[kɔlɔɲ dy swasɑ~t ɥit]
Family: floral, spicy, woody
Notes: bergamot, green tangerine, lemon, clementine, cedrat, orange, blood orange, lime, grapefruit leaf, basil, fennel, star anise, lavender, bay laurel, cypress, elemi, thyme, myrtle, bitter orange petitgrain, tangerine petitgrain, lemon tree petitgrain, pear, violet leaf, ivy leaf, gentian, sap note, black currant, freesia, lily of the valley, hazelnut leaf, cyclamen, cardamom, coriander, black pepper, pink peppercorn, nutmeg, ginger, frangipani, magnolia flower, orange blossom, peony, rose, carnation, ylang-ylang, litchi, fig, blackberry, everlasting flower, mastic, opopanax, amber, benzoin, vanilla, cistus labdanum, heliotrope, orris, tonka bean, sage, musk, patchouli, agarwood, cedarwood, sandalwood, vetiver, botanical musk, praline note, myrrh, lichen
Spices, flowers and praline
Period: The haute cuisine years
Cologne du 68 collection
Cologne du 68 was launched in 2006 to celebrate the opening of Maison Guerlain following extensive renovation the year before, named after the address on the Champs-Elysées where the house is located. The number was also an inspiration for its perfumer Sophie Labbé who aimed at using sixty-eight different ingredients in the final composition. It could sound like a confused, incalculable mess, yet the scent achieved to move from stage to stage in a remarkably clear structure, playing on the old-fashioned fougère cologne theme but twisted around an unusual and modern spicy-floral-gourmand core. The fragrance was the idea of Guerlain's then artistic director, Sylvaine Delacourte, "a sort of summary of my holidays, between the salty freshness of sea shores and the spicy warmth of the maquis." Maquis is the name of the dense, fragrant wilderness of Corsica, a carpet of bee-swarmed subshrubs present everywhere on the island and dotted abundantly with everlasting flower. She wanted this flower, so wonderfully honeyed and herbal, to be prominent in Cologne du 68.
The long composition started out with lemonade notes (gentle, lightly bitter ones like blood orange and grapefruit) and soapy lavender, then turned to warm, medicinal spices (cardamom, coriander, nutmeg, anise), went through herbs (basil, thyme, myrtle) and flowers (everlasting flower, rich magnolia and ylang-ylang, and almond-sweet heliotrope, among several), to finally land on a delicious praline accord. This whole scheme was given depth by a balsamic and earthy-green streak of woody resins (lichen, labdanum, sap note, myrrh, orris) running all along. Guerlain's official 2005 opening launch was Plus Que Jamais Guerlain, but Cologne du 68 really seemed like the "More Than Ever Guerlain": you got some Jicky, some Mouchoir de Monsieur, Eau de Guerlain and Aqua Allegoria Pamplelune, a dose of Vol de Nuit and a bit of Shalimar, whiffs of Vetiver, Héritage and Coriolan, and some L'Instant de Guerlain Pour Homme.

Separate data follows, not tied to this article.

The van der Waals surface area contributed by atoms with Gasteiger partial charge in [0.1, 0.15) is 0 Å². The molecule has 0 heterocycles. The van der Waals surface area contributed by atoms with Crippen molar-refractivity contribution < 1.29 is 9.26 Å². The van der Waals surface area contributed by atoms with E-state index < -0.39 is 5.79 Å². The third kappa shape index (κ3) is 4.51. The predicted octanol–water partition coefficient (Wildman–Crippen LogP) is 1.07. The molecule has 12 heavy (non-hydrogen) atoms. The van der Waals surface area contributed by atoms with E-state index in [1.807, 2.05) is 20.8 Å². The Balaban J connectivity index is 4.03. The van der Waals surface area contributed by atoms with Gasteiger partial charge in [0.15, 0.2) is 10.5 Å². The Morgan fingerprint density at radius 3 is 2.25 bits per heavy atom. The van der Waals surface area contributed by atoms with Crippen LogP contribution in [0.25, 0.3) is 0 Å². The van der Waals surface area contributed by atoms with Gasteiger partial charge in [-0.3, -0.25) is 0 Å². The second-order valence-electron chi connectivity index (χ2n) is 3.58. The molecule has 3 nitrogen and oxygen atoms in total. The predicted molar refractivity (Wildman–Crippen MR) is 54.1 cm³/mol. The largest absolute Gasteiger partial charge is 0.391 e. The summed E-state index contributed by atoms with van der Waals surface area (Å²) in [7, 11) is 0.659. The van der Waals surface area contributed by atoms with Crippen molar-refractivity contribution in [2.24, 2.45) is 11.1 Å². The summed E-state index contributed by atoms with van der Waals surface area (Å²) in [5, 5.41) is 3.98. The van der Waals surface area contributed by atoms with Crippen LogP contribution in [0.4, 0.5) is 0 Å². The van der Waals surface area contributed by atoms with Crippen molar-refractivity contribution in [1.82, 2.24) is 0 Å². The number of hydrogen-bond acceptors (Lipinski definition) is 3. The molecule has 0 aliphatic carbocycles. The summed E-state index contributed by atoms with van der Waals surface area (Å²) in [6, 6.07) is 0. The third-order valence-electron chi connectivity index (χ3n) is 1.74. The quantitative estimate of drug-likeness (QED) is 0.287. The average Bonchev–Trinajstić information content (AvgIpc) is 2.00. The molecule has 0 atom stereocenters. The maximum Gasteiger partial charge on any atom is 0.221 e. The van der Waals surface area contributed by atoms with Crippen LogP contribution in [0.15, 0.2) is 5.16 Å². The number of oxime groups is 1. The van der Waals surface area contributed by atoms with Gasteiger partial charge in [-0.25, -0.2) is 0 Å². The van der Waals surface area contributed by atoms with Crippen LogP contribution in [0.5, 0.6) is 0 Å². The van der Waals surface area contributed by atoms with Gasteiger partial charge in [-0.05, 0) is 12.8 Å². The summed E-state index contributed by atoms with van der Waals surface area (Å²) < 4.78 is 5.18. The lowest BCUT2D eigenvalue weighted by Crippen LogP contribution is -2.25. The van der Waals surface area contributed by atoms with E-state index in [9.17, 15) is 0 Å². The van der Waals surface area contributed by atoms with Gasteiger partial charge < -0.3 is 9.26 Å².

The second renovation of Maison Guerlain in 2013 spawned a smooth, enveloping reinterpretation of the scent, called Parfum du 68. In 2015, the scent inspired yet another, more floral perfume, to be housed in Guerlain's reissued Baccarat tortoise bottle. Cologne du 68 was discontinued in 2016.
Bottle. Cologne du 68 was originally sold in a solid 490 ml bottle stripped of any decoration except for an elegantly designed ebony cap and a big label with the sixty-eight notes listed (the real number was actually seventy and the list is not exact, Sylvaine Delacourte has revealed). Later, the fragrance came in a 250 ml size and is now to be had in a more modest 100 ml atomizer. The more luxurious Parfum versions of the scent were only available in the unaffordable Baccarat crystal tortoise bottle.
EdC, EdT, EdP, Parfum. Fragrance firms are obliged by law to mark their products as either Eau de Cologne, Eau de Toilette, Eau de Parfum, or Parfum. However, the criteria for doing so are not defined, hence brands are free to use the labels as they wish. Technically, Cologne du 68 was an EdT, and later batches were actually sold under the EdT designation, without any change in scent or concentration. In the same vein, confusingly, Parfum du 68 was not a Parfum, but an EdP. In French, the term "Parfum" is often used generically to simply mean "perfume". Parfum du 68 differed from Cologne du 68 in being overall less fresh, a delicious spicy-floral-gourmand fragrance of rose, magnolia, ylang-ylang, tonka bean, musk, benzoin and incense. The real Parfum version of the scent, L'Extrait du 68, had even more of the delectable intensity we love about Guerlain: the spices were spicier, the rose, jasmine and magnolia were richer and more sensual, and the base was altogether more addictive, a gorgeous cocoon of amber, incense and white musk. The latest reworking of the scent, "Flacon Tortue", equally labelled as a Parfum, essentially smells like L'Extrait du 68, but the top note is significantly more floral, with a very feminine aura of jasmine and orange blossom. Also, the fragrance is fruitier, which Guerlain ascribes to the inclusion of osmanthus blossom, a flower with fruity-leathery notes of plum, prunes and apricot.
We love: L'Extrait du 68, although it's virtually unattainable
Between fresh and chic
Between barbershop and gourmand
Back to contemporaries Back to perfumes